As the Fiscal Commission points out, this is not just a challenge for the current government, but future governments. That increase is baked in, and expectations that it will be available will remain whether Scotland is in or out of the UK.
The Commission points to other welfare commitments mounting up, though they aren’t yet in the forecasts.
The Scottish Child Payment uses devolved powers to create a new benefit, so there is no Treasury funding to back it. It is expected to cost £163m by 2026-27. That much is costed, but not the doubling promised at the election, as it is not clear when that will be introduced.
“Other Scottish government commitments, which are also not part of our forecast, include replacing Carer’s Allowance, Attendance Allowance, Industrial Injuries Disablement Scheme, Cold Weather Payments and Winter Fuel Payments with new Scottish payments.
“In 2020-21, spending on these five payments was over £1bn. We expect many of these changes will increase spending on social security, which may put further pressures on the budget”.
What about the long term? The Fiscal Commission also highlights a turning point in Scotland’s population that’s been a long time coming, but may have been made a sharper inflection due to Covid and Brexit.
Scotland’s demographic challenge – or more precisely, the falling number of working-age Scots who pay tax, to help pay for services such as health and social care for the rising number of ageing Scots – was identified as a long-term problem back in 2001.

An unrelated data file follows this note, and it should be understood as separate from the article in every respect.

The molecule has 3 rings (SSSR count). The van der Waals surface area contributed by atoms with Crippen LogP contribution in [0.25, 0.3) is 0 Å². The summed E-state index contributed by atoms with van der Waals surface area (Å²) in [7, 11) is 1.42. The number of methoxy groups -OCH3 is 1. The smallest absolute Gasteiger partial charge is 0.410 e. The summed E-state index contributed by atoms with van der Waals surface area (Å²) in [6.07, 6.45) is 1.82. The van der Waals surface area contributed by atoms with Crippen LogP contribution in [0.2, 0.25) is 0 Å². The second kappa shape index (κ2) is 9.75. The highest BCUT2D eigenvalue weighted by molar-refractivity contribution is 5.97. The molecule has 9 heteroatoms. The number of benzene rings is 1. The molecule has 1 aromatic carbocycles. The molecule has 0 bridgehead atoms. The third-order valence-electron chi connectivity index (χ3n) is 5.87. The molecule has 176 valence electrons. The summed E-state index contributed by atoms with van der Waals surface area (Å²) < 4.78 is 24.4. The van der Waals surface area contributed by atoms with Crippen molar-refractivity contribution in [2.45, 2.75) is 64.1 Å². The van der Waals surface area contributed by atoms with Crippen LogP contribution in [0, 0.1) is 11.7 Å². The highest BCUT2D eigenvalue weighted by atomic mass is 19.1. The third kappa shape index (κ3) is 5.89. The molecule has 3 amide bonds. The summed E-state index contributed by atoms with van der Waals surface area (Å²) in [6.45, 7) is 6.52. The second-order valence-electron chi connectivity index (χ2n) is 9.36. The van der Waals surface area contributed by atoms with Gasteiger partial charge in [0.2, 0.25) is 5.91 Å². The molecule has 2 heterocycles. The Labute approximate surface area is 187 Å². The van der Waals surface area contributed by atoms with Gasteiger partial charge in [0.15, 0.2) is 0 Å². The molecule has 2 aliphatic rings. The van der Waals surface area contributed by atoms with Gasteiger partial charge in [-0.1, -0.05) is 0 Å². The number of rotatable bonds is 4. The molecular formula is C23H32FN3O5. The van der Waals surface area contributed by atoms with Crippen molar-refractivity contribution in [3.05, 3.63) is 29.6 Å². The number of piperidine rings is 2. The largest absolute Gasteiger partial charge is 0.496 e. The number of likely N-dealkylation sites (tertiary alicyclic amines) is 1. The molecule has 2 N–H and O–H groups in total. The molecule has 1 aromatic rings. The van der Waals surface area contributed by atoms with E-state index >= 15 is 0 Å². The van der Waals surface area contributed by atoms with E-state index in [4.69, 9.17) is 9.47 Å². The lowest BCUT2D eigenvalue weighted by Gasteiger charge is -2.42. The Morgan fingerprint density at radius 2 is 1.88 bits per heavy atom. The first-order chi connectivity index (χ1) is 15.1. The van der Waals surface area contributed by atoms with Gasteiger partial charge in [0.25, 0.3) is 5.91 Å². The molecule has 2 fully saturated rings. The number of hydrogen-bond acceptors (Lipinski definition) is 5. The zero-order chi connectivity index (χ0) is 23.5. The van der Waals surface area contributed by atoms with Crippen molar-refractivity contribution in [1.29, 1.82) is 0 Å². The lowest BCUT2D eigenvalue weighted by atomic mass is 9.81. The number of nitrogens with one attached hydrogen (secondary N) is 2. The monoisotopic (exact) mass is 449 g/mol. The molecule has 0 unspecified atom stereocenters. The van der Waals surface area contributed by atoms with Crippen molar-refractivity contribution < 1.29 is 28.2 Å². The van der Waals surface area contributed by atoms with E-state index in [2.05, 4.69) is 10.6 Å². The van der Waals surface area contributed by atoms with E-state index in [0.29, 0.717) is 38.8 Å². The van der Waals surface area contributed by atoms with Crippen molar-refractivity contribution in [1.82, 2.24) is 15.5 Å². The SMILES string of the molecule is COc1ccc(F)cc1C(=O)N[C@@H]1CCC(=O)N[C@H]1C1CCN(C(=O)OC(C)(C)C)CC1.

The new Holyrood government – then an Executive – made a bold move to turn around perceptions of immigration, and welcome more people in.
It worked, in that the population has gone from five million to 5.4 million. Europe’s labour market brought many to live and work in Scotland. But it now seems that population growth peaked in 2020.
Brexit has had the effect of pushing Europeans back to their homelands, or to more welcoming parts of the EU. Covid accelerated that exodus, very rapidly.
The trends highlighted in this week’s Fiscal Commission report are striking: in five years, it expects a drop in the number of working-age Scots (16 to 64) by 60,000 and of those, a rising share will not be in the labour market due to retirement, full-time education, caring responsibilities or ill-health.
Meanwhile, it foresees a rise of 110,000 in the number of Scots past pension age.
However, a bigger effect than migration comes from Scotland’s fertility rate.
For the population to increase, statisticians tell us the average woman would have at least 2.1 children. Fifty years ago, that total fertility rate in Scotland was at 2.5. Only two years later, falling sharply, it went through the 2.1 level. By 2019, it had reached 1.37 children.
That was the lowest of the four UK nations. Cities were particularly low, with Edinburgh at 1.01 and Glasgow at 1.18.
There were 46,809 births in Scotland during last year – the lowest figure since records began in 1855.
Only 13 years ago, there was a revival in baby-making, topping 60,000. Back in the 1960s, as the baby boom ended, there were more than 100,000 annually.
This is clearly not just an economic issue. It reflects tens of thousands of very personal decisions and the quality of relationships.
But economics is also a major factor influencing the decision to have kids; financial security: adequate and affordable family housing: the balancing of work and career with caring for children. And many of these questions are strongly influenced by government policy.
Covid forced couples to spend a lot more time together, but the evidence so far suggests many preferred Netflix, bread-baking or getting a dog to the task of solving Scotland’s demographic problems.